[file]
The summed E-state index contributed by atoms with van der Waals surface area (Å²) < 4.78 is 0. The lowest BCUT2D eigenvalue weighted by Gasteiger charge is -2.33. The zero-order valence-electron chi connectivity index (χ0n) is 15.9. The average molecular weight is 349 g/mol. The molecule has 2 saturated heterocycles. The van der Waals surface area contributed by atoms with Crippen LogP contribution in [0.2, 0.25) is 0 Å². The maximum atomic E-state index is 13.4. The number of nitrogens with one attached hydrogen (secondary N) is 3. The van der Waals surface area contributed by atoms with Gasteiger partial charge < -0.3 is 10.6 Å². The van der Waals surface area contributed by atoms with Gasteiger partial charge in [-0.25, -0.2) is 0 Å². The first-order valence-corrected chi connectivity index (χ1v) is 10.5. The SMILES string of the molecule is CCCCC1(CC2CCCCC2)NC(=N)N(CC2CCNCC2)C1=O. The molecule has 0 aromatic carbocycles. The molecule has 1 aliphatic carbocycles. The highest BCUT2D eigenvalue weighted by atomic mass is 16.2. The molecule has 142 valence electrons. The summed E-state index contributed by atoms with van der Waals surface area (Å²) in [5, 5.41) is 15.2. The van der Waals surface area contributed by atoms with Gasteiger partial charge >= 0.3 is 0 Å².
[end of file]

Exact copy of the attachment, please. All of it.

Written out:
The summed E-state index contributed by atoms with van der Waals surface area (Å²) < 4.78 is 0. The lowest BCUT2D eigenvalue weighted by Gasteiger charge is -2.33. The zero-order valence-electron chi connectivity index (χ0n) is 15.9. The average molecular weight is 349 g/mol. The molecule has 2 saturated heterocycles. The van der Waals surface area contributed by atoms with Crippen LogP contribution in [0.2, 0.25) is 0 Å². The maximum atomic E-state index is 13.4. The number of nitrogens with one attached hydrogen (secondary N) is 3. The van der Waals surface area contributed by atoms with Gasteiger partial charge < -0.3 is 10.6 Å². The van der Waals surface area contributed by atoms with Gasteiger partial charge in [-0.25, -0.2) is 0 Å². The first-order valence-corrected chi connectivity index (χ1v) is 10.5. The SMILES string of the molecule is CCCCC1(CC2CCCCC2)NC(=N)N(CC2CCNCC2)C1=O. The molecule has 0 aromatic carbocycles. The molecule has 1 aliphatic carbocycles. The highest BCUT2D eigenvalue weighted by atomic mass is 16.2. The molecule has 142 valence electrons. The summed E-state index contributed by atoms with van der Waals surface area (Å²) in [5, 5.41) is 15.2. The van der Waals surface area contributed by atoms with Gasteiger partial charge >= 0.3 is 0 Å².